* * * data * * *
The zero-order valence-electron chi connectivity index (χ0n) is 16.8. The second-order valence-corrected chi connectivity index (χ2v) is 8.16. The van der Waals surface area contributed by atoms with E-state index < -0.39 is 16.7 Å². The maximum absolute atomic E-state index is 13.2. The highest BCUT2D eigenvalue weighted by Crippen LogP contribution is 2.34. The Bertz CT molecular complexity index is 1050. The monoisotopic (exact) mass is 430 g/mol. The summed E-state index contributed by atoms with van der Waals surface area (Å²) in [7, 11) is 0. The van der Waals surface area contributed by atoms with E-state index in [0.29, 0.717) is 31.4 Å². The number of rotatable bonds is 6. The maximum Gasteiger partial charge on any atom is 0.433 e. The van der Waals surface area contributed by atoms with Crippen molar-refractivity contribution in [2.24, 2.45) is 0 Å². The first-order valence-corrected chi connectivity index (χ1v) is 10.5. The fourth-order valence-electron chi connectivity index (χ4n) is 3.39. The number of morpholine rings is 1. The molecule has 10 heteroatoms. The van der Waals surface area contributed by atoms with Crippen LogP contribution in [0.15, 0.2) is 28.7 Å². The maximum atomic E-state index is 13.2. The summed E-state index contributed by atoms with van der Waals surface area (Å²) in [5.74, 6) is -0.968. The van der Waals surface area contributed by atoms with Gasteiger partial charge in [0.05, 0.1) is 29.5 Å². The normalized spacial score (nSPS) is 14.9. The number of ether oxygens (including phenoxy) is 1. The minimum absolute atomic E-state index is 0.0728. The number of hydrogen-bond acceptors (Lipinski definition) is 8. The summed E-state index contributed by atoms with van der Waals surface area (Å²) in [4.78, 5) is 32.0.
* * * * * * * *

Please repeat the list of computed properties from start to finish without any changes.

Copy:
The zero-order valence-electron chi connectivity index (χ0n) is 16.8. The second-order valence-corrected chi connectivity index (χ2v) is 8.16. The van der Waals surface area contributed by atoms with E-state index < -0.39 is 16.7 Å². The maximum absolute atomic E-state index is 13.2. The highest BCUT2D eigenvalue weighted by Crippen LogP contribution is 2.34. The Bertz CT molecular complexity index is 1050. The monoisotopic (exact) mass is 430 g/mol. The summed E-state index contributed by atoms with van der Waals surface area (Å²) in [7, 11) is 0. The van der Waals surface area contributed by atoms with E-state index in [0.29, 0.717) is 31.4 Å². The number of rotatable bonds is 6. The maximum Gasteiger partial charge on any atom is 0.433 e. The van der Waals surface area contributed by atoms with Crippen molar-refractivity contribution in [2.24, 2.45) is 0 Å². The first-order valence-corrected chi connectivity index (χ1v) is 10.5. The fourth-order valence-electron chi connectivity index (χ4n) is 3.39. The number of morpholine rings is 1. The molecule has 10 heteroatoms. The van der Waals surface area contributed by atoms with Crippen LogP contribution in [0.15, 0.2) is 28.7 Å². The maximum atomic E-state index is 13.2. The summed E-state index contributed by atoms with van der Waals surface area (Å²) in [5.74, 6) is -0.968. The van der Waals surface area contributed by atoms with Gasteiger partial charge in [0.05, 0.1) is 29.5 Å². The normalized spacial score (nSPS) is 14.9. The number of ether oxygens (including phenoxy) is 1. The minimum absolute atomic E-state index is 0.0728. The number of hydrogen-bond acceptors (Lipinski definition) is 8. The summed E-state index contributed by atoms with van der Waals surface area (Å²) in [4.78, 5) is 32.0.